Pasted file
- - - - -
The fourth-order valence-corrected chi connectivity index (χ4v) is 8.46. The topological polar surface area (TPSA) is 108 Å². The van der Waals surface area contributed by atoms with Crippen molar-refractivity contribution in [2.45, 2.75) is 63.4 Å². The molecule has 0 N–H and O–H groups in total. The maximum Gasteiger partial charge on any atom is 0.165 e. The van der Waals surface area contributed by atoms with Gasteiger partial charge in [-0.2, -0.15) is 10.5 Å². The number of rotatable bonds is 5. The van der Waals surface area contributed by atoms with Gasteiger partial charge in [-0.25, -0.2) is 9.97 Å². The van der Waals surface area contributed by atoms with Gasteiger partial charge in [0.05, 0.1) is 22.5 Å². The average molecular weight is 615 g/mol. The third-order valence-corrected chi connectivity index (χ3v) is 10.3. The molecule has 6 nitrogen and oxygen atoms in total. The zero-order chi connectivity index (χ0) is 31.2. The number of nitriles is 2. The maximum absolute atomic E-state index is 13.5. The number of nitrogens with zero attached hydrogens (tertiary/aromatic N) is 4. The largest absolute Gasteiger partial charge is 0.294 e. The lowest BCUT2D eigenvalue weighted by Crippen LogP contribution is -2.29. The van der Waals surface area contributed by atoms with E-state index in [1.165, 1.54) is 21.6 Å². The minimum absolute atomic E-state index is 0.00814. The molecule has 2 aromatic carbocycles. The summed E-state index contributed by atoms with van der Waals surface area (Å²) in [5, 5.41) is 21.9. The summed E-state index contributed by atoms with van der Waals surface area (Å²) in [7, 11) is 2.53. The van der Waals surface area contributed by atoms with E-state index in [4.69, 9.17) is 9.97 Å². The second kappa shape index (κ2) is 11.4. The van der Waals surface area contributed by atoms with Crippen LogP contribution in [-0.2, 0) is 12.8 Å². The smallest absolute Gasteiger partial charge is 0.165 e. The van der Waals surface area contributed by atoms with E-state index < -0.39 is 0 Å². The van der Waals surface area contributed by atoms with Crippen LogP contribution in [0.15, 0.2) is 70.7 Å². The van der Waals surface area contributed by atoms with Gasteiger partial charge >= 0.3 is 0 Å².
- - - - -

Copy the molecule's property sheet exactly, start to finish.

The fourth-order valence-corrected chi connectivity index (χ4v) is 8.46. The topological polar surface area (TPSA) is 108 Å². The van der Waals surface area contributed by atoms with Crippen molar-refractivity contribution in [2.45, 2.75) is 63.4 Å². The molecule has 0 N–H and O–H groups in total. The maximum Gasteiger partial charge on any atom is 0.165 e. The van der Waals surface area contributed by atoms with Gasteiger partial charge in [-0.2, -0.15) is 10.5 Å². The number of rotatable bonds is 5. The van der Waals surface area contributed by atoms with Gasteiger partial charge in [-0.25, -0.2) is 9.97 Å². The van der Waals surface area contributed by atoms with Gasteiger partial charge in [0.05, 0.1) is 22.5 Å². The average molecular weight is 615 g/mol. The third-order valence-corrected chi connectivity index (χ3v) is 10.3. The molecule has 6 nitrogen and oxygen atoms in total. The zero-order chi connectivity index (χ0) is 31.2. The number of nitriles is 2. The maximum absolute atomic E-state index is 13.5. The number of nitrogens with zero attached hydrogens (tertiary/aromatic N) is 4. The largest absolute Gasteiger partial charge is 0.294 e. The lowest BCUT2D eigenvalue weighted by Crippen LogP contribution is -2.29. The van der Waals surface area contributed by atoms with E-state index in [1.165, 1.54) is 21.6 Å². The minimum absolute atomic E-state index is 0.00814. The molecule has 2 aromatic carbocycles. The summed E-state index contributed by atoms with van der Waals surface area (Å²) in [5, 5.41) is 21.9. The summed E-state index contributed by atoms with van der Waals surface area (Å²) in [7, 11) is 2.53. The van der Waals surface area contributed by atoms with E-state index in [4.69, 9.17) is 9.97 Å². The second kappa shape index (κ2) is 11.4. The van der Waals surface area contributed by atoms with Crippen LogP contribution in [-0.2, 0) is 12.8 Å². The smallest absolute Gasteiger partial charge is 0.165 e. The van der Waals surface area contributed by atoms with E-state index < -0.39 is 0 Å². The van der Waals surface area contributed by atoms with Crippen LogP contribution in [0.15, 0.2) is 70.7 Å². The van der Waals surface area contributed by atoms with Gasteiger partial charge >= 0.3 is 0 Å².